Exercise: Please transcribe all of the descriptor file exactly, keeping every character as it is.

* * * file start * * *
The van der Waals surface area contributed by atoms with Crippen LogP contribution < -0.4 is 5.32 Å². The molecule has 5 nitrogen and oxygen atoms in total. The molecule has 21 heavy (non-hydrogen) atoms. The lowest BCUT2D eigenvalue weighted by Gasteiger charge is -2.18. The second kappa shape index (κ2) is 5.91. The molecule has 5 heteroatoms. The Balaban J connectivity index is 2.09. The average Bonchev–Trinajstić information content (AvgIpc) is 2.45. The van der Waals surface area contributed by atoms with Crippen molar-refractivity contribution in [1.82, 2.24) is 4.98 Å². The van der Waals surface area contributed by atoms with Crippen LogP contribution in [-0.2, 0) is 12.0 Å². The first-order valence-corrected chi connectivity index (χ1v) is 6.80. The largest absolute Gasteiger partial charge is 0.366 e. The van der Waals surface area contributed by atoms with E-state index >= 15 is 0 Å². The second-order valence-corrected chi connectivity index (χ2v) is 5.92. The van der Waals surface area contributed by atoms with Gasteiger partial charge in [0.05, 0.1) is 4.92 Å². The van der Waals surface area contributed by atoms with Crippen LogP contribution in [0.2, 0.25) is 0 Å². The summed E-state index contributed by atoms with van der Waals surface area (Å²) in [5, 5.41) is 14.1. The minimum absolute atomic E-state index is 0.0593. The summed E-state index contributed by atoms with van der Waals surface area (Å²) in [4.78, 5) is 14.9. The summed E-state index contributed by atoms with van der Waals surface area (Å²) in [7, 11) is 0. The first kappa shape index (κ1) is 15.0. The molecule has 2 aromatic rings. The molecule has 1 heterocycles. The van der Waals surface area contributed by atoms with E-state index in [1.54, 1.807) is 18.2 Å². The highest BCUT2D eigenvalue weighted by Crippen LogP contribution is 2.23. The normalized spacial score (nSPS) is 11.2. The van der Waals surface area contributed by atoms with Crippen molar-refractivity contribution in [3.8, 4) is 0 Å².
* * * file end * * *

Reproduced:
The van der Waals surface area contributed by atoms with Crippen LogP contribution < -0.4 is 5.32 Å². The molecule has 5 nitrogen and oxygen atoms in total. The molecule has 21 heavy (non-hydrogen) atoms. The lowest BCUT2D eigenvalue weighted by Gasteiger charge is -2.18. The second kappa shape index (κ2) is 5.91. The molecule has 5 heteroatoms. The Balaban J connectivity index is 2.09. The average Bonchev–Trinajstić information content (AvgIpc) is 2.45. The van der Waals surface area contributed by atoms with Crippen molar-refractivity contribution in [1.82, 2.24) is 4.98 Å². The van der Waals surface area contributed by atoms with Crippen LogP contribution in [-0.2, 0) is 12.0 Å². The first-order valence-corrected chi connectivity index (χ1v) is 6.80. The largest absolute Gasteiger partial charge is 0.366 e. The van der Waals surface area contributed by atoms with E-state index >= 15 is 0 Å². The second-order valence-corrected chi connectivity index (χ2v) is 5.92. The van der Waals surface area contributed by atoms with Gasteiger partial charge in [0.05, 0.1) is 4.92 Å². The van der Waals surface area contributed by atoms with Crippen LogP contribution in [0.2, 0.25) is 0 Å². The summed E-state index contributed by atoms with van der Waals surface area (Å²) in [5, 5.41) is 14.1. The minimum absolute atomic E-state index is 0.0593. The summed E-state index contributed by atoms with van der Waals surface area (Å²) in [4.78, 5) is 14.9. The summed E-state index contributed by atoms with van der Waals surface area (Å²) in [7, 11) is 0. The first kappa shape index (κ1) is 15.0. The molecule has 2 aromatic rings. The molecule has 1 heterocycles. The van der Waals surface area contributed by atoms with E-state index in [1.54, 1.807) is 18.2 Å². The highest BCUT2D eigenvalue weighted by Crippen LogP contribution is 2.23. The normalized spacial score (nSPS) is 11.2. The van der Waals surface area contributed by atoms with Crippen molar-refractivity contribution in [3.8, 4) is 0 Å².